Recently, the NetEngine team has been working on developing AI for one of our work tech clients, Scout Talent. The goal was to support Scout Talent’s business needs as a talent acquisition platform in a phased process – with the first phase being using AI to automate content generation.

Leading this project is frontend developer, Phil Cantrel, who shares his thoughts below on AI: what it is, what about it sparked his interest, and how it is transforming technology.

What is AI and how is it changing technology?

AI (Artificial Intelligence) is a rapidly developing field that encompasses a range of technologies that allow machines to learn and act without explicit programming. These fields include machine learning, natural language processing and computer vision. Instead of programmers needing a deep understanding of a problem and its underlying patterns, they can now ‘train’ neural networks, which are based loosely on the structure of the human brain.

The training process typically involves feeding large amounts of relevant data to the neural network, with modifications being made to its parameters via techniques such as supervised, unsupervised and reinforcement learning to optimise its output.

This new way of approaching computing has allowed for massive improvements in technologies that process and generate written content, contextualise and understand images and video, transcribe and synthesise human speech, write computer code and even generate original artwork.

According to the Harvard Business Review (Davenport and Ronanki, 2018, p. 110), AI can be categorised into three broad types, each of which supports one of these business needs: automating business processes, gaining insight through data analysis, and engaging with customers and employees. NetEngine’s initial phase of work with Scout Talent falls into process automation, allowing for automated content generation (such as job descriptions) as part of their end-to-end talent acquisition process.

What drove my interest in AI?

I’ve always had an interest in computing and the possibilities of disruptive fields in tech. As such, I’ve made a habit of keeping up to date with new ideas and development in the space.

My interest specifically in the field of AI was sparked in 2010 with Google’s driverless car endeavours, which used computer vision to enable the cars to navigate in real world spaces. After that, it was the development of AI systems that could beat human players in games like Go and DOTA2, along with more recent advancements in text and image generation, that prompted me to explore how I could use the technology in my work at NetEngine.

I got support from my team leaders to pursue research into AI, which culminated in my using the learnings from my personal development time to integrate GPT-3 into one of Scout Talent’s existing products to demonstrate its ability to automate content generation.

Who’s making big moves in AI?

Google, Amazon, Facebook, IBM, Microsoft, Tesla and Apple have all made significant investments in AI research and development to improve their products and services. For example, Google has been implementing AI over several years to provide better search results, create their Google Assistant, improve the accuracy of their language translation services, organise and tag images in Google Photos, and develop driverless cars (Waymo) – just to name a few.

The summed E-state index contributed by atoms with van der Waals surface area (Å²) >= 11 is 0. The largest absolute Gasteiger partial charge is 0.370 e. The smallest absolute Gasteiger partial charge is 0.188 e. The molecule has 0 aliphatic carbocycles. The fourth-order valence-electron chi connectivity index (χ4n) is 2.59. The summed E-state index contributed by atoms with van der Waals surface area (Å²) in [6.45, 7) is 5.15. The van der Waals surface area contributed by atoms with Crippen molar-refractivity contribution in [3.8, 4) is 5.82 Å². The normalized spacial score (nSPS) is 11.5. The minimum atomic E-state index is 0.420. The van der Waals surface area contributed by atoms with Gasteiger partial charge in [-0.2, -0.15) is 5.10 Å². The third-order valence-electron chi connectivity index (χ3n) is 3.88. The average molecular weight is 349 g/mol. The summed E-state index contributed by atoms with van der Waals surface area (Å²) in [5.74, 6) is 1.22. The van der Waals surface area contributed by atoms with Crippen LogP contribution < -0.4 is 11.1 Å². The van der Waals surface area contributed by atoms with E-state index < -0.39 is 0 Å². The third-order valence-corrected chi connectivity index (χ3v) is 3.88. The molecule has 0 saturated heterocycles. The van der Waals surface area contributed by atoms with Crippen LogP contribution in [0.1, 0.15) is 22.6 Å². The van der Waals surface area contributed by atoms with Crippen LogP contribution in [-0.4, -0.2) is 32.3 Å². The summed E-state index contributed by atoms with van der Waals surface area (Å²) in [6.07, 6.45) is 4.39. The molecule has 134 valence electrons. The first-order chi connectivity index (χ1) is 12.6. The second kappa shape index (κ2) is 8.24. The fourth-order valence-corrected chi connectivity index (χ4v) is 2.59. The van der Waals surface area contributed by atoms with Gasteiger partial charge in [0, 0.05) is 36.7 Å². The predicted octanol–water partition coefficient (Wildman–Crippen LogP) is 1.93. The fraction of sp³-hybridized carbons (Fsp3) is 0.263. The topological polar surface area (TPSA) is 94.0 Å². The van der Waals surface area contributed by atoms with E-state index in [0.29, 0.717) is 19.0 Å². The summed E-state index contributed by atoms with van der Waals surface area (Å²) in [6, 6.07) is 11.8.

There has been a recent emergence of new competitors in the field, the biggest of which is OpenAI, a company built with the sole purpose of developing useful AI models. Their DALLE-2 model has allowed users to generate original images and artwork based on text prompts while their GPT-3 language model has been used to create the very popular ChatGPT website which allows users to ask an AI chatbot to perform a variety of tasks, from answering questions to creating blog posts and much more with impressive results.

Microsoft are now considering a $10 billion investment in OpenAI, which is in addition to their current strong partnership. At present, Microsoft provides its Azure cloud infrastructure for the training and deployment of OpenAI’s models and has exclusive licence to some of OpenAI’s technology.

How can I get in on the action?

As researching, training and developing AI models requires significant capital investment, as well as experts in the machine learning field, smaller companies and startups are often unable to make their own proprietary AI models.

Many of these smaller companies have instead turned to established AI providers such as OpenAI and Google, leveraging their existing pre-trained AI models and cloud infrastructure, available via easy-to-use APIs, to develop new products and integrate AI technology into their software and services. Jasper, a recent AI startup with a $1.5B valuation, specialises in generating blogs, landing pages, video scripts, social media posts, images and more. It primarily uses OpenAI’s GPT-3 and DALL-E 2 products as its underlying technology to provide its services.

There are also alternative ‘open-source’ AI models such as BLOOM (a language model similar to GPT-3) and Stable Diffusion (a text-to-image model) which can be freely downloaded and deployed, removing the necessity to lock into a specific AI vendor and their pricing model.

The future that AI represents is vast and many of its potential applications are yet to be implemented and monetised. As AI evolves and improves, we will see more companies and startups capitalising on the opportunities it presents. Artificial Intelligence is on a path to significantly transform the way we live and work, making it important for companies to stay informed and ready to adapt in order to stay competitive.


Interested in implementing AI to fulfil your work tech business needs? Get in touch with us here.

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